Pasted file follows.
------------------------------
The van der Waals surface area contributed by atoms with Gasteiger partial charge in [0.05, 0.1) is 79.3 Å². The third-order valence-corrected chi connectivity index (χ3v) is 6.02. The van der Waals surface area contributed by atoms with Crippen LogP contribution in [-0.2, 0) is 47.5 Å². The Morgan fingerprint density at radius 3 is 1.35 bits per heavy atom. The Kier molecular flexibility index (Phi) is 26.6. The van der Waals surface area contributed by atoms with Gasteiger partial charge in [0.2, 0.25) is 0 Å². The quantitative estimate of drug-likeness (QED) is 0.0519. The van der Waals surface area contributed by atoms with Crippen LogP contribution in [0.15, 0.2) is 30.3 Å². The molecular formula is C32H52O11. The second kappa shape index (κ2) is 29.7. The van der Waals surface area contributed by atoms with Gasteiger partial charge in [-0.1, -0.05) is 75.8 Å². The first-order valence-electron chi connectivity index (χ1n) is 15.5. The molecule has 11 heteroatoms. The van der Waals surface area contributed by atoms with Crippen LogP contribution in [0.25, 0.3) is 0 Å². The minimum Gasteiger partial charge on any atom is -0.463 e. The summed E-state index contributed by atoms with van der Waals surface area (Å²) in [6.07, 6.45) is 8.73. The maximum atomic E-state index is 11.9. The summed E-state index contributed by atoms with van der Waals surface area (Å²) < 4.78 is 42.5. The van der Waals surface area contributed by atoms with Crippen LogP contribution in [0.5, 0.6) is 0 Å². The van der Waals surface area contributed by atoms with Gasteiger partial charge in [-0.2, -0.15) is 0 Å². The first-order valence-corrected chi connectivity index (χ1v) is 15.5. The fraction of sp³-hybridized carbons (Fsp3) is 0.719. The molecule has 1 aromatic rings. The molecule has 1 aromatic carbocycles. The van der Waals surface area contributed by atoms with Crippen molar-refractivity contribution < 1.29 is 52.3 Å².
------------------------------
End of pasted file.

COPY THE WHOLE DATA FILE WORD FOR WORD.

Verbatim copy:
The van der Waals surface area contributed by atoms with Gasteiger partial charge in [0.05, 0.1) is 79.3 Å². The third-order valence-corrected chi connectivity index (χ3v) is 6.02. The van der Waals surface area contributed by atoms with Crippen LogP contribution in [-0.2, 0) is 47.5 Å². The Morgan fingerprint density at radius 3 is 1.35 bits per heavy atom. The Kier molecular flexibility index (Phi) is 26.6. The van der Waals surface area contributed by atoms with Gasteiger partial charge in [0.2, 0.25) is 0 Å². The quantitative estimate of drug-likeness (QED) is 0.0519. The van der Waals surface area contributed by atoms with Crippen LogP contribution in [0.15, 0.2) is 30.3 Å². The molecular formula is C32H52O11. The second kappa shape index (κ2) is 29.7. The van der Waals surface area contributed by atoms with Gasteiger partial charge in [-0.1, -0.05) is 75.8 Å². The first-order valence-electron chi connectivity index (χ1n) is 15.5. The molecule has 11 heteroatoms. The van der Waals surface area contributed by atoms with Crippen LogP contribution in [0.25, 0.3) is 0 Å². The minimum Gasteiger partial charge on any atom is -0.463 e. The summed E-state index contributed by atoms with van der Waals surface area (Å²) in [6.07, 6.45) is 8.73. The maximum atomic E-state index is 11.9. The summed E-state index contributed by atoms with van der Waals surface area (Å²) < 4.78 is 42.5. The van der Waals surface area contributed by atoms with Crippen LogP contribution in [0.5, 0.6) is 0 Å². The van der Waals surface area contributed by atoms with Gasteiger partial charge in [-0.2, -0.15) is 0 Å². The first-order valence-corrected chi connectivity index (χ1v) is 15.5. The fraction of sp³-hybridized carbons (Fsp3) is 0.719. The molecule has 1 aromatic rings. The molecule has 1 aromatic carbocycles. The van der Waals surface area contributed by atoms with Crippen molar-refractivity contribution < 1.29 is 52.3 Å².